Immediate and complete quarantine is essential if there is suspected exposure to Ebola.  If exposure is confirmed (or even suspected) personal protection equipment (PPE) needs to be immediately deployed.  PPE includes non-latex gloves (up to 3 pair at a time), surgical mask, eye shield or goggles and a clean, non-sterile long-sleeved gown (or Tyvek suit).  Along with PPE, basic hygiene rituals must be maintained, which include stringent hand-washing, respiratory hygiene (putting surgical mask on infected patients as well as potentially infected people), and safe burial practices.

Caring for the dead is another critical aspect of containment.  The dead must be immediately buried or cremated.  If buried, the body must be encased in at least two body bags and buried in a deep grave (away from any water source).  Any personal items such as clothing, pillows, linens - anything that came in contact with the infected person must either be buried with the person or burned.  The people tasked with caring for the dead must practice rigorous personal hygiene throughout the burial or cremation process.  For their own protection, they must wear 3 sets of gloves, masks, goggle, coveralls and boots.

TREATMENT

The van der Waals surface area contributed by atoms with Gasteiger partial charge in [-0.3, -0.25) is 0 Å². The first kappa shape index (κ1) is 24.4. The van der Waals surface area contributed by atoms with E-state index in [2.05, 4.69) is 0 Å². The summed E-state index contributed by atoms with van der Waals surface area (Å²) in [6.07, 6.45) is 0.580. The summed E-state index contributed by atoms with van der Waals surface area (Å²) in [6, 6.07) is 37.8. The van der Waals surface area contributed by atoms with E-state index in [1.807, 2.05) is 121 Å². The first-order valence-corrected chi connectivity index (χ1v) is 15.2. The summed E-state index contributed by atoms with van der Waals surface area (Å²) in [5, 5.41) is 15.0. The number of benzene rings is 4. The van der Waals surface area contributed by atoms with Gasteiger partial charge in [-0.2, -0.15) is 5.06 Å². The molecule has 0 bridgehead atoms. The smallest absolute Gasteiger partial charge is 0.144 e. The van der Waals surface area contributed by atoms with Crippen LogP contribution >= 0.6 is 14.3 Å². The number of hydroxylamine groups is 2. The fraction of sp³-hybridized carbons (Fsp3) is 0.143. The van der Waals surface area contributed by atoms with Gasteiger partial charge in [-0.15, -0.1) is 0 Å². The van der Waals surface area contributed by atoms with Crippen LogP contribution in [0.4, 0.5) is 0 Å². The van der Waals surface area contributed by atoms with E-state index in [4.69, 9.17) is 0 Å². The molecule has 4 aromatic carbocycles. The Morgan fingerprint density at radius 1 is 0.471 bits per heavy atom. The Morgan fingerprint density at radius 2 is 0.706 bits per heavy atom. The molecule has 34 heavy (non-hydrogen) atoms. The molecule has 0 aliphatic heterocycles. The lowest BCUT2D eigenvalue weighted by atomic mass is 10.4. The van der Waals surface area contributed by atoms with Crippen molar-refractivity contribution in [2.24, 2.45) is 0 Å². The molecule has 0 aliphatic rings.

There are no drugs currently available for the treatment of Ebola.  Supportive care includes pain and fever management (pain relievers and fever reducers, ie. Tylenol, Ibuprofen, etc.), providing fluids (oral rehydration fluid - can be administered with a baby bottle if required), providing oxygen, replacing lost blood (if possible), treating secondary infections. *

Specific treatments include:

NAUSEA, VOMITING, DIARRHEA

Oral Rehydration Fluid I 
1 liter (quart) boiled water
1 tsp. salt
8 tsp. sugar
1 mashed banana (for potassium) if available.  Otherwise substitute potassium chloride (salt substitute).

Before adding the sugar, taste the drink and make sure it is less salty than tears.

Oral Rehydration Fluid II
1 liter (quart) boiled water
1/2 tsp. salt
8 heaping teaspoons of cereal (finely ground maize, wheat flour, sorghum, or cooked and mashed potatoes).

Boil for 5 to 7 minutes to form a liquid gruel or watery porridge.  Cool the drink quickly and start administering. 

Caution:  Taste the drink each time it is used to be sure its not spoiled.  Cereal drinks can spoil in a few hours in hot weather.

* To either drink add Potassium Chloride or a half a cup of fruit juice, coconut water or mashed, ripe banana.  This provides potassium, which may help the person accept more food and drink.

COUGH
Constant hydration.  Hot drinks.  Chicken soup (which has anti-viral properties).

FEVER
  • Put the person in a cool place.
  • Remove Clothing.
  • Fan patient.
  • Pour cool (not cold) water over patient or put cloths soaked in cool water on chest and forehead.  Fan the cloths and change often to keep them cool.
  • Give plenty of cool (not cold) water to drink.
  • Administer medicine to bring down fever.
If a person with a fever cannot swallow the tablets, grind them up, mix the powder with some water and put it up the anus as an enema or with a syringe without the needle. **

Treatment for Ebola is limited.  Make sure that you know the symptoms and be prepared to treat each individual symptom.